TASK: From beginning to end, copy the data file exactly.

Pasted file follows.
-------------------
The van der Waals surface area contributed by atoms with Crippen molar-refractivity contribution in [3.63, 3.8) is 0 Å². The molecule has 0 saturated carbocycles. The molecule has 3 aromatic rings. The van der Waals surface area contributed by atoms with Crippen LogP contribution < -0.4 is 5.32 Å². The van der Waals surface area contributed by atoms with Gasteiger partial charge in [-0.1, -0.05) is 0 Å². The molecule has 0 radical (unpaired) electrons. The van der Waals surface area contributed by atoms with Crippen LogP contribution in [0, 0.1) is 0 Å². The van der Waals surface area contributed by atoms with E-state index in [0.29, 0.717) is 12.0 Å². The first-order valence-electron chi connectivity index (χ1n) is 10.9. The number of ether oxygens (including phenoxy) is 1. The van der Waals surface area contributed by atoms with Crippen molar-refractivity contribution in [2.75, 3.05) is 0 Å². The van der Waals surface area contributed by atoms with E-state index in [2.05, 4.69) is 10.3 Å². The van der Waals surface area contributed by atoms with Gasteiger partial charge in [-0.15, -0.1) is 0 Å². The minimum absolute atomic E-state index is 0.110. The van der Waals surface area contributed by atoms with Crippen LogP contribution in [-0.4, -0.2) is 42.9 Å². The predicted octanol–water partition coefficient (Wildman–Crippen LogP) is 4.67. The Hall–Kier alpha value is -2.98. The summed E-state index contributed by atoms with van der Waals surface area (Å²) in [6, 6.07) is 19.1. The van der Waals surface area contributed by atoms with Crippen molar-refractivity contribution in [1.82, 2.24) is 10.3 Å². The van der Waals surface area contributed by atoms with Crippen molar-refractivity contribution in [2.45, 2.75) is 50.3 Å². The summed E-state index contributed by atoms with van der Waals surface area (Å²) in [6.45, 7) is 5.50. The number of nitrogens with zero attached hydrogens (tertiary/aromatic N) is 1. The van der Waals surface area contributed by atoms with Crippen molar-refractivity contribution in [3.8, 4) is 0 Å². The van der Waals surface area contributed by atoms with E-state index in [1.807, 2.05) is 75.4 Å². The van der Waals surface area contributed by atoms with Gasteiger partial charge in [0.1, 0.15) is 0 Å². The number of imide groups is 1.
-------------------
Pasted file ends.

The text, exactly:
The van der Waals surface area contributed by atoms with Crippen molar-refractivity contribution in [3.63, 3.8) is 0 Å². The molecule has 0 saturated carbocycles. The molecule has 3 aromatic rings. The van der Waals surface area contributed by atoms with Crippen LogP contribution < -0.4 is 5.32 Å². The van der Waals surface area contributed by atoms with Gasteiger partial charge in [-0.1, -0.05) is 0 Å². The molecule has 0 radical (unpaired) electrons. The van der Waals surface area contributed by atoms with Crippen LogP contribution in [0, 0.1) is 0 Å². The van der Waals surface area contributed by atoms with E-state index in [0.29, 0.717) is 12.0 Å². The first-order valence-electron chi connectivity index (χ1n) is 10.9. The number of ether oxygens (including phenoxy) is 1. The van der Waals surface area contributed by atoms with Crippen molar-refractivity contribution in [2.75, 3.05) is 0 Å². The van der Waals surface area contributed by atoms with E-state index in [2.05, 4.69) is 10.3 Å². The van der Waals surface area contributed by atoms with Gasteiger partial charge in [-0.15, -0.1) is 0 Å². The minimum absolute atomic E-state index is 0.110. The van der Waals surface area contributed by atoms with Crippen LogP contribution in [-0.4, -0.2) is 42.9 Å². The predicted octanol–water partition coefficient (Wildman–Crippen LogP) is 4.67. The Hall–Kier alpha value is -2.98. The summed E-state index contributed by atoms with van der Waals surface area (Å²) in [6, 6.07) is 19.1. The van der Waals surface area contributed by atoms with Crippen molar-refractivity contribution in [1.82, 2.24) is 10.3 Å². The van der Waals surface area contributed by atoms with Crippen molar-refractivity contribution in [2.45, 2.75) is 50.3 Å². The summed E-state index contributed by atoms with van der Waals surface area (Å²) in [6.45, 7) is 5.50. The number of nitrogens with zero attached hydrogens (tertiary/aromatic N) is 1. The van der Waals surface area contributed by atoms with Crippen molar-refractivity contribution in [3.8, 4) is 0 Å². The van der Waals surface area contributed by atoms with E-state index in [1.807, 2.05) is 75.4 Å². The van der Waals surface area contributed by atoms with Gasteiger partial charge in [0.1, 0.15) is 0 Å². The number of imide groups is 1.